How to get multi-state: a maze with funky doors

IMG_0001.PNG The basic idea of a multi-state maze is that a visually perceived position in the maze can have different ‘states’. This means that being in a particular position in (the visual presentation of) the maze does not mean that you are in the same position of the state-diagram of the maze. In other words: although it might seem that you are on the same position, you can be in different parts of the ‘real’ maze. This abstract principle needs to a good mechanism to work as a puzzle. One approach is to use doors that selectively block a particular part of the maze, and which can only be moved in certain positions. As always with multi-state maze-design, this approach was pioneered by Robert Abbott in his Sliding Door Mazes. A variation on this theme (though I think completely independently developed) is the iPhone game Space Trap, shown here to the left (iTunes link).

[Update 6 February 2009] Space Trap seems to have disappeared from the app store, but today another version of the same puzzling principle became available: Open Doors. Different developers, but there seems to be a direct connection between Alcomi (the company behind Space Trap) and Armor Games (from Open Doors). All a bit confusing though… [end update]

IMG_0002.PNGHere to the left is an enlargement of the first part of the path of the puzzle (the bottom of the full level as shown to the top right). There are four doors in this small segment: without doors it would only take seven moves to pass through this part, but with the four doors it takes 36 moves!

The doors have a somewhat strange logic, but it quickly becomes intuitively clear how they work. Each door is hinged at the little diamond in the corner of the tile. A door can be pushed open from outside this tile by walking through, with the effect that the door moves over 90 degrees around its hinge. Coming from the other side (‘inside’) the door cannot be passed. When the door is open, and when you then move from the ‘inside’ to the ‘outside’, the door automatically closes with your move (i.e. you always close the door behind you).

The trick is to open the doors that are originally blocking your passage, because you need to pass them from the inside. For example, the central trick to solve the small enlarged part is to open the leftmost door. The solution has a very nice repetitional structure (using N-E-W-S notation):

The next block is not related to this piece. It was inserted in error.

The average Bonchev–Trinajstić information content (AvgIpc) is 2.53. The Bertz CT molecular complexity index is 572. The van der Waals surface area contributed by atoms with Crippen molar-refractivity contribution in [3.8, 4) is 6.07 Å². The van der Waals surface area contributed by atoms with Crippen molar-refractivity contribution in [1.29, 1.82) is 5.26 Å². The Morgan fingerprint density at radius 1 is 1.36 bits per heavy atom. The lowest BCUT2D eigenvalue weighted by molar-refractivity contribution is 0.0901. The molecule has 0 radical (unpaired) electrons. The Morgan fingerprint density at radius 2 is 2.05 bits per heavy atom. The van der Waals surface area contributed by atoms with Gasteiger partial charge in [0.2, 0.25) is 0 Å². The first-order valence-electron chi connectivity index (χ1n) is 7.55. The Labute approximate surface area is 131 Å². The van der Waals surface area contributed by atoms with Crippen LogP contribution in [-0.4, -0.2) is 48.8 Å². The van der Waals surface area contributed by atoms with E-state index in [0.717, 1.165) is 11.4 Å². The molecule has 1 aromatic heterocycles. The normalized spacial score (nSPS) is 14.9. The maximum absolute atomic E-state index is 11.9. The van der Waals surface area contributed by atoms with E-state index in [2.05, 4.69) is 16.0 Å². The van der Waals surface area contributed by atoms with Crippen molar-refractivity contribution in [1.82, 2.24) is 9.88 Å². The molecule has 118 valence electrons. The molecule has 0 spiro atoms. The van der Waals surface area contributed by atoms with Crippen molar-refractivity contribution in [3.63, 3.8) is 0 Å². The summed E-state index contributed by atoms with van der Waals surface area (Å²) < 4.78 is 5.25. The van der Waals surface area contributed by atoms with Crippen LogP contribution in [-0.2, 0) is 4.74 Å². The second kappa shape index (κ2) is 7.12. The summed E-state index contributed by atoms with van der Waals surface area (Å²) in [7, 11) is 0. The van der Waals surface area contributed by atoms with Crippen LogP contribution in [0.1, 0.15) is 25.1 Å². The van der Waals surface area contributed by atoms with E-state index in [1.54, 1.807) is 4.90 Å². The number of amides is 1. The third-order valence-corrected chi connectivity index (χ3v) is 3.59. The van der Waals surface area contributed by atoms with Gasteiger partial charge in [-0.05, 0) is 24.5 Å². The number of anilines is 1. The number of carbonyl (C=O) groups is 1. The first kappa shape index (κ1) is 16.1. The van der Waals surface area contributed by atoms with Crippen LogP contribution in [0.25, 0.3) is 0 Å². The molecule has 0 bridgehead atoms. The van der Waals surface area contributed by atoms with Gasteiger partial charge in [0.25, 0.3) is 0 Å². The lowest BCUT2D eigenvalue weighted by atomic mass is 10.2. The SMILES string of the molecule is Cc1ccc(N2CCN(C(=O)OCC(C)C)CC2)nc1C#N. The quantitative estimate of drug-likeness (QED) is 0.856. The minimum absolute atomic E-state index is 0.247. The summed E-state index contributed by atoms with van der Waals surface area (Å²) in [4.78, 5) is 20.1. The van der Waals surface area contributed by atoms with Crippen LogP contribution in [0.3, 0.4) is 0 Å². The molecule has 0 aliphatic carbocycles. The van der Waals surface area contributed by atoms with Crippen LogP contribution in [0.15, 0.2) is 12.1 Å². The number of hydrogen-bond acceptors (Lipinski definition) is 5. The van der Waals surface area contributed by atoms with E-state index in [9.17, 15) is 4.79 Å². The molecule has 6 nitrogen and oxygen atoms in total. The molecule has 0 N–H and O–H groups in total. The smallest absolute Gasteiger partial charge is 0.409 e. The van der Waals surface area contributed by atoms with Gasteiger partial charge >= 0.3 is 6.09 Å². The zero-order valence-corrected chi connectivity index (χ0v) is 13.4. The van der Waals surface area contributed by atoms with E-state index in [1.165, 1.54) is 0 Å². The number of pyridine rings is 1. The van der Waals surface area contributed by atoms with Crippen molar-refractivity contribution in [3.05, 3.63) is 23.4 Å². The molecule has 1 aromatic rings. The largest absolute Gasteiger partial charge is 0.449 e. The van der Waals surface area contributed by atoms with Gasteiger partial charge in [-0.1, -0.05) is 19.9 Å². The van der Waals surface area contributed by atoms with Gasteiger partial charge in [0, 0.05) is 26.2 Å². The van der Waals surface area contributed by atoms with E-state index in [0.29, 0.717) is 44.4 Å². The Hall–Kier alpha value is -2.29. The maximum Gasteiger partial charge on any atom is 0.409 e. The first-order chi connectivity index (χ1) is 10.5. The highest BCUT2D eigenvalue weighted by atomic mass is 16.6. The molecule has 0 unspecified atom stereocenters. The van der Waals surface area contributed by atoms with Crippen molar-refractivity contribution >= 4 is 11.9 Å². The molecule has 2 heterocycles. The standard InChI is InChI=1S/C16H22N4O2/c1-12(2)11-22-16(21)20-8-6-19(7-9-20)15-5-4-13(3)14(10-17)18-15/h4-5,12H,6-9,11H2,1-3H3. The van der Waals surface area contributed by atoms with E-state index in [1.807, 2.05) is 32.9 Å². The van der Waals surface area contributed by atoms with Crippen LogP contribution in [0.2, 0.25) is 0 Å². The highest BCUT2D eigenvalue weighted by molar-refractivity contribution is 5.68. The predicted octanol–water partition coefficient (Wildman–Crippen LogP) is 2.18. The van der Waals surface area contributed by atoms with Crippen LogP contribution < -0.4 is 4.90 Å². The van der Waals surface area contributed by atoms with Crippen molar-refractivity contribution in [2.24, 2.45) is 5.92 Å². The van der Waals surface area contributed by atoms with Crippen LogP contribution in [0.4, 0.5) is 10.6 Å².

The opening of the leftmost door is the step south after the second repetition. As can be seen, it takes a lot of preparatory work to open the crucial door. Once opened, it is a quick walk out. This principle actually makes really great puzzles, and I can only encourage you to try out Space Trap if you are interested in multi-state mazes.

On the visual side, I find that the doors might be a bit more clearly indicated (e.g. by different colors). Also the usage of white lines for internal blocks is a mystery to me (see picture in top right). Further, some of the tiles are differently colored, or even transparent (see the blown-up section). These variations are completely irrelevant, however, and this let me astray in my first attempts (I didn’t dare to step onto the transparent tile, because I though I would fall down). Also the buildup of the difficulty of the puzzles might be fine-tuned, maybe including a few more ‘simple’ puzzles to get a better feel for the dynamics of the doors. And just a final detail: unfortunately it is impossible to freely select the level you want to (re)play. For such puzzles, in which there is no time-constraint or other arcade-like element, it makes much more sense to simply present a list of all puzzles to the user and let him/her select which level to try.

However, such interface details are easy to resolve, and it shouldn’t restrain you from trying out this nice variant of multi-state maze design.

IMG_0004[Update 26 February 2009] I have had some time to play Open Doors (shown here to the left), the replacement of Space Trap. This game explicitly credits Ozzie Mercado (“SoapAintNice”) with the development. He seems to have made this game as a flash game online in March 2008 at Armor Games. Another interesting puzzle concept from this same person is EnDice. He seems to be a really innovative puzzle designer!

I guess that the development-group Alcomi simply took his idea, made some more levels, and published it as Space Trap. There has been another dispute between Alcomi and Armor Games (as I have described in this post), which seem tbe have been resolved both at the same time.

Open Doors is a really interesting multi-state maze concept (as I have described above). And this original version also resolves the two major complaints that I had about Space Trap: the doors are better visualized, and the levels build up more slowly. The only downside of this puzzle is the movement control: you have to touch the tile next to the square to get the square moving. Hopefully they use the swipe-gesture in a next update! That would make the game so much more enjoyable.


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